Oktoberfest is in full force for the 179th year in a row, and while it may not be feasible to fly to Munich right now, you can still bring a bit of Germany to your dinner plate. As I discovered on my recent trip to Deutschland with the German Wine Institute, the country is full of rich culinary traditions, many of which have made their way to the rest of the world. Take a look at some of Germany's most iconic food and drink specialties.
Germany has a serious reputation for its beer and sausages, but it's also one of the world's largest wine producers, with a storied viticultural history that dates back to ancient Roman times. So when the German Wine Institute invited me on a country tour of food and wine, how could I say nein?
My first trip to Deutschland proved to be a mix of fun and educational: there was as much to learn about the German people (kind, and ridiculously punctual) as there was to glean about the food (a blend of old and new) and the wine industry (rapidly evolving). From Frankfurt to Munich to the Pfalz and Baden wine regions in between, take a look at some of the highlights.
For Jewish people all over the world, Rosh Hashanah, the Jewish New Year, is a special time of new beginnings and rebirth. Other than attending synagogue for the High Holidays, there's one major tradition that Jews all over the globe share: the Rosh Hashanah dinner. Family and friends gather for a delicious feast to celebrate and pray for a sweet New Year. Whether you're a seasoned diner at these events or you're going to your very first Rosh Hashanah meal, here are some great recipes to help get the New Year kicked off right!
Despite my love of Jewish food, I must confess I've never held a deep understanding of gefilte fish. Growing up, I'd stare at jars of those cloudy, floating Manischewitz members with a mixture of intrigue and disgust. What, exactly, was gefilte fish? I wondered. Did people actually eat that?
Now that I have the palate of an adult, I'm no longer disgusted, but as someone who's never tried gefilte fish, I remain intrigued. Gefilte is actually Yiddish for "stuffed," and this dish is really just white fish that's been chopped, seasoned with carrots, onions, and eggs, stuffed back into the skin of a fish, poached, then served chilled. Find out the story behind its creation when you read more.
We're daydreaming of a trip to the land of pasta and prosciutto, but we don't yet have a trip to the continent on the books. Until then, we'll play virtual tourist. So follow along, but fair warning: this roundup of quintessential Italian treats is sure to cause tortuous hunger pangs.
This week, I've passed most of my time watching athletes compete from every country around the world. Between that and the frenzy that is Summer travel, there's little I can do to curb the intense cravings I have for all sorts of global fare, be it Japanese tonkotsu ramen or Greek souvlaki.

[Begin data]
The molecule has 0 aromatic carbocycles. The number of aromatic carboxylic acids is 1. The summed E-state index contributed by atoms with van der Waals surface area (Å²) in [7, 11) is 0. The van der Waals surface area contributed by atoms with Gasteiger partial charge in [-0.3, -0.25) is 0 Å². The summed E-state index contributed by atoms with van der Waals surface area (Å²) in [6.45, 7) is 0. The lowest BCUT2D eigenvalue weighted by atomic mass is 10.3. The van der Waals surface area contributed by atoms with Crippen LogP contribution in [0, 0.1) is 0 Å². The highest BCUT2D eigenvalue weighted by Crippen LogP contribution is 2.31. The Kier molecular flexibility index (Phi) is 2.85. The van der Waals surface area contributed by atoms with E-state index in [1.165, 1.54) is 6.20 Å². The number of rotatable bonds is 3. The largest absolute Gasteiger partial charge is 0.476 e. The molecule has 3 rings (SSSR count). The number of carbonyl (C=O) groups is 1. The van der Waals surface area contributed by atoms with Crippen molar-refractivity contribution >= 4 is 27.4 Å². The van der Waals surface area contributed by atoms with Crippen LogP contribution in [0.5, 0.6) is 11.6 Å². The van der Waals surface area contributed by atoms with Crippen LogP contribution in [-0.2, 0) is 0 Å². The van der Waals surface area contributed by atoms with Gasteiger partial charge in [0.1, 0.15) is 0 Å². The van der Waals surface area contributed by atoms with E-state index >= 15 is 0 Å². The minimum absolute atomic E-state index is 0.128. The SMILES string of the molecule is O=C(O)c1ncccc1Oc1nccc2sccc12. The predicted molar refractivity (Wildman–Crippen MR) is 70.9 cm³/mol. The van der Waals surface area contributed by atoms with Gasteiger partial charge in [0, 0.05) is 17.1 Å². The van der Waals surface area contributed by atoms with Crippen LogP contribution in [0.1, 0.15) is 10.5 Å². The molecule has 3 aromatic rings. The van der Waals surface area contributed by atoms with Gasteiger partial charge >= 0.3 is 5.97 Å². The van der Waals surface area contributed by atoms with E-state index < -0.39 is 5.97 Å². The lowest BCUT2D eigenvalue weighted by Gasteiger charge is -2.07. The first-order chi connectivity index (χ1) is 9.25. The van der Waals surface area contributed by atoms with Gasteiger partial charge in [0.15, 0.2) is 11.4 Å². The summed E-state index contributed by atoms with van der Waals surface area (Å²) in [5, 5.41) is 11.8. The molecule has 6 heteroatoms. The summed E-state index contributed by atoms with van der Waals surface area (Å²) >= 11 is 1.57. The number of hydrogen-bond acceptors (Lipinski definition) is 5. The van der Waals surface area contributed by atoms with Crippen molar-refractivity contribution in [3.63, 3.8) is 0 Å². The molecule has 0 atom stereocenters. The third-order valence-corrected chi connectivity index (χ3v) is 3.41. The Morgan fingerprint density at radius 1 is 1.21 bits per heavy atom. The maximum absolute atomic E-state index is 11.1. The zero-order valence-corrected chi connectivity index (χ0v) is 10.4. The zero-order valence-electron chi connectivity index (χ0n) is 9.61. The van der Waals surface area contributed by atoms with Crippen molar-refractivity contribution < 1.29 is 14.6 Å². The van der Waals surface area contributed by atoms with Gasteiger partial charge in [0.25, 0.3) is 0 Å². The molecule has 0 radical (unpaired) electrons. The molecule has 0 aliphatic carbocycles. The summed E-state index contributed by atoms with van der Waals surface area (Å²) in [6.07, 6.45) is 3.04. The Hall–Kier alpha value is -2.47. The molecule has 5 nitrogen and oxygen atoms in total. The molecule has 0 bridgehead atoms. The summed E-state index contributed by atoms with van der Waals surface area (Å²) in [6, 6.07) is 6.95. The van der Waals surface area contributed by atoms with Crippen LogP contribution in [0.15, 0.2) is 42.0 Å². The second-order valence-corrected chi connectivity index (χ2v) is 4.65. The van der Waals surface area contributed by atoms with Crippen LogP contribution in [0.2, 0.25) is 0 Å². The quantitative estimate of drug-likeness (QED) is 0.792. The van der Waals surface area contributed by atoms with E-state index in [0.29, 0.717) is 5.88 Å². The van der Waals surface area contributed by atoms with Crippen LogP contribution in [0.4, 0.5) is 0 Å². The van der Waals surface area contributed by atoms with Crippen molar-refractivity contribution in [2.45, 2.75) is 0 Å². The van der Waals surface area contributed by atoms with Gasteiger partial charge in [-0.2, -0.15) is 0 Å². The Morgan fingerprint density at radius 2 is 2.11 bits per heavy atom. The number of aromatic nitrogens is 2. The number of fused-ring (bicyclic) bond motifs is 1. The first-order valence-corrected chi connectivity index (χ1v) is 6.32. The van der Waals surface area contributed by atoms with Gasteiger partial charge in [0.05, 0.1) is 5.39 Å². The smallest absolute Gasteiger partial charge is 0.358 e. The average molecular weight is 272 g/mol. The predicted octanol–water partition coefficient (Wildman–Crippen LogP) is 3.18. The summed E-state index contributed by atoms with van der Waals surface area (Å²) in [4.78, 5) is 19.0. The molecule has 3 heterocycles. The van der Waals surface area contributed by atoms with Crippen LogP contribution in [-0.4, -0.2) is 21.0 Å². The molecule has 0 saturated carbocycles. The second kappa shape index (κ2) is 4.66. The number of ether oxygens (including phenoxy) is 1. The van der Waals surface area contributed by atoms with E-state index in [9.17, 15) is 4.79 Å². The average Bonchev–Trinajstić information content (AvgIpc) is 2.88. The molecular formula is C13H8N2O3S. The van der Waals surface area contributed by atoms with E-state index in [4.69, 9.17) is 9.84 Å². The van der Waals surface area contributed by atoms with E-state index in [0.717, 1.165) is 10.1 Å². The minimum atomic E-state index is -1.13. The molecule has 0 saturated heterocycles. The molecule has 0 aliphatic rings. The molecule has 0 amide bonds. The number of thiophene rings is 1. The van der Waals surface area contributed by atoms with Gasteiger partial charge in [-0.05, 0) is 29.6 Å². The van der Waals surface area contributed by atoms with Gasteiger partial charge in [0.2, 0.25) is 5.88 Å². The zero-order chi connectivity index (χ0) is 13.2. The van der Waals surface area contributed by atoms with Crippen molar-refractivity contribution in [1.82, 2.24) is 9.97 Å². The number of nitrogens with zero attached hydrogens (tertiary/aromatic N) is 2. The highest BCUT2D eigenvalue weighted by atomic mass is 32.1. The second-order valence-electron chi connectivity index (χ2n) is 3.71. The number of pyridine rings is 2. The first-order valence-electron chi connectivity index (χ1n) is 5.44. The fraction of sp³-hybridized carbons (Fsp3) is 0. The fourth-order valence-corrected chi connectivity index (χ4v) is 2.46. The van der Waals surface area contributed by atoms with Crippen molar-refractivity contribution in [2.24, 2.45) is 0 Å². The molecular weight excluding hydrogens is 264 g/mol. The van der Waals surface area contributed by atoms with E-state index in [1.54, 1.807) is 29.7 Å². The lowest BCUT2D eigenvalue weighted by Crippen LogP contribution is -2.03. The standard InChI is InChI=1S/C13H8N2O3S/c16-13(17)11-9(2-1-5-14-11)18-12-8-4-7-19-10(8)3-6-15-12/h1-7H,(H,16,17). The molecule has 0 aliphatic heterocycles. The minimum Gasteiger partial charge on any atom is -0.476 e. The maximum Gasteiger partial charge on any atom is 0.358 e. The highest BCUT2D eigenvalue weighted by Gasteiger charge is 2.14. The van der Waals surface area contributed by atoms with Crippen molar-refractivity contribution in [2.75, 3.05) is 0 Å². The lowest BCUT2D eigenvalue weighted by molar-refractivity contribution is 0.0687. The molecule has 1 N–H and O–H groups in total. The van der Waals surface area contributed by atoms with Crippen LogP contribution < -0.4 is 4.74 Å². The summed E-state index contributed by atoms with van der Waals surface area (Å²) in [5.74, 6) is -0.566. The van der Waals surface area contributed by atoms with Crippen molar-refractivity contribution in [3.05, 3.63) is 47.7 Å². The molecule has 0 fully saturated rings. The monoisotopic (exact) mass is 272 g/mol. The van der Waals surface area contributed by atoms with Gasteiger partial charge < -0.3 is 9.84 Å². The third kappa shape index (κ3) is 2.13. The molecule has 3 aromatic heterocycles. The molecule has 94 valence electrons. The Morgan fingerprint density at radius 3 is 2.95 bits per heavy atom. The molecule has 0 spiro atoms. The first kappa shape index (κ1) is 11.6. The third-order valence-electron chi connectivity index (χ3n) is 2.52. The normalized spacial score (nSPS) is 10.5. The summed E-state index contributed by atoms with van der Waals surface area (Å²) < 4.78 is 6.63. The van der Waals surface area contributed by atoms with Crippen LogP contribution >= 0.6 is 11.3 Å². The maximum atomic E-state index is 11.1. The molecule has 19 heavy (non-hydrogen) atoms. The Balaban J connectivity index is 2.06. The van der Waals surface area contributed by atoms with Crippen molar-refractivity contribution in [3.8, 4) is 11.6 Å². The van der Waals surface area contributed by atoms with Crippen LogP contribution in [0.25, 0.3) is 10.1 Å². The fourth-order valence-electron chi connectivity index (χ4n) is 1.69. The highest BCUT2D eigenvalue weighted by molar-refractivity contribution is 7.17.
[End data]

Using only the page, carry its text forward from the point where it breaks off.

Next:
If there's one cuisine I crave the most, though, then it's Eritrean. As with Ethiopian cuisine, Eritrean cuisine's mainstay is the fermented, spongy, sour flatbread known as injera, which gets topped with vegetables, meat, and seafood, then eaten out of hand. Unlike Ethiopian food, Eritrean cooking incorporates a number of seafood items and warmer-weather vegetables, like tomatoes and eggplant. In my house, misir wat, a berbere-spiced lentil stew, is the most frequently requested ethnic dish of all. I order it from my favorite restaurant at least once a week, and it's not unheard of for me to eat it for dinner three nights in a row.
Tell me: what cuisine is your Eritrean equivalent? Spill the beans on your favorite ethnic dish below.
Never experimented with fleur de sel, herbes de Provence, or even French lentils? That's OK, because we're going to share our favorite products to bring that much-needed je nais se quoi to your table. For those not too familiar with French cuisine, it relies heavily on ingredients like butter, fresh fines herbes (translation: fine herbs), and citrus like lemon, but despite the use of predominantly perishable items, there are a number pantry staples each Francophile should keep in the kitchen. Store the best of France in your cupboard with these 10 essentials.
While we're not planning a trip to the land of stinky cheese and pastry anytime soon (le sigh), a girl can dream, so we've created a bucket list of sorts for what we'd eat if the travel gods blessed us with a plane ticket. Follow along for Bastille Day (or any day), and share your favorite French eats in the comments.
I recently embarked on a search for Germany's so-called "king of cakes," or baumkuchen, a hollow, concentric cake that's made by applying layer after layer of batter on a rotating spit. I discovered the hard-to-find pastry at Lutz Bakery and Pastry Shop, an old-school Central European bakery in Chicago's Ravenswood neighborhood.
In the baumkuchen research that followed, I learned that the cake is not just a delicacy in its home country; it's also been one of the most popular pastries in Japan since it was first brought over to the country after World War I. Thanks to its ring shape, baumkuchen is also a popular Japanese wedding staple.
Keep reading for more on Japanese-style baumkuchen.
Wishing you could travel the world this Summer? Expand your culinary horizons and take a tasty trip around the world, while sitting at your dinner table. We've selected five fast and easy meal ideas that will have you traveling from Ireland to the Philippines and back again. But why stop at just food? Make this a fun and exciting week by listening to music from the country of the day while you chow down.